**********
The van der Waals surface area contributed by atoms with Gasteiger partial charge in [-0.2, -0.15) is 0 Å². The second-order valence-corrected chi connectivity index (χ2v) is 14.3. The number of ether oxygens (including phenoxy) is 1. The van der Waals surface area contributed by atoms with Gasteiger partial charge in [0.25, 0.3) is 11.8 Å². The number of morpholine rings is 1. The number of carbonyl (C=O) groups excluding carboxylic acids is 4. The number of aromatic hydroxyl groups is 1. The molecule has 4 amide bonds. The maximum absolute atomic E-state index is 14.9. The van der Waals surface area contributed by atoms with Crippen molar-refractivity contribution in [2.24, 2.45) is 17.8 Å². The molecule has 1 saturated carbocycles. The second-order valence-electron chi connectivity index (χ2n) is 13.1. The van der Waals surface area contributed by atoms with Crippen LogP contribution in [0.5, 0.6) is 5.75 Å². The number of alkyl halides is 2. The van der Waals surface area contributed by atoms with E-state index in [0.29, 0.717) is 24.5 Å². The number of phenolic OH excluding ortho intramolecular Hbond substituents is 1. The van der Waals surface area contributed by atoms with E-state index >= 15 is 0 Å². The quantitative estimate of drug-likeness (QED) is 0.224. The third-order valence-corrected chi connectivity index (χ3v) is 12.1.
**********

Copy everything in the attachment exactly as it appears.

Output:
The van der Waals surface area contributed by atoms with Gasteiger partial charge in [-0.2, -0.15) is 0 Å². The second-order valence-corrected chi connectivity index (χ2v) is 14.3. The number of ether oxygens (including phenoxy) is 1. The van der Waals surface area contributed by atoms with Gasteiger partial charge in [0.25, 0.3) is 11.8 Å². The number of morpholine rings is 1. The number of carbonyl (C=O) groups excluding carboxylic acids is 4. The number of aromatic hydroxyl groups is 1. The molecule has 4 amide bonds. The maximum absolute atomic E-state index is 14.9. The van der Waals surface area contributed by atoms with Crippen molar-refractivity contribution in [2.24, 2.45) is 17.8 Å². The molecule has 1 saturated carbocycles. The second-order valence-electron chi connectivity index (χ2n) is 13.1. The van der Waals surface area contributed by atoms with Crippen LogP contribution in [0.5, 0.6) is 5.75 Å². The number of alkyl halides is 2. The van der Waals surface area contributed by atoms with E-state index in [0.29, 0.717) is 24.5 Å². The number of phenolic OH excluding ortho intramolecular Hbond substituents is 1. The van der Waals surface area contributed by atoms with E-state index >= 15 is 0 Å². The quantitative estimate of drug-likeness (QED) is 0.224. The third-order valence-corrected chi connectivity index (χ3v) is 12.1.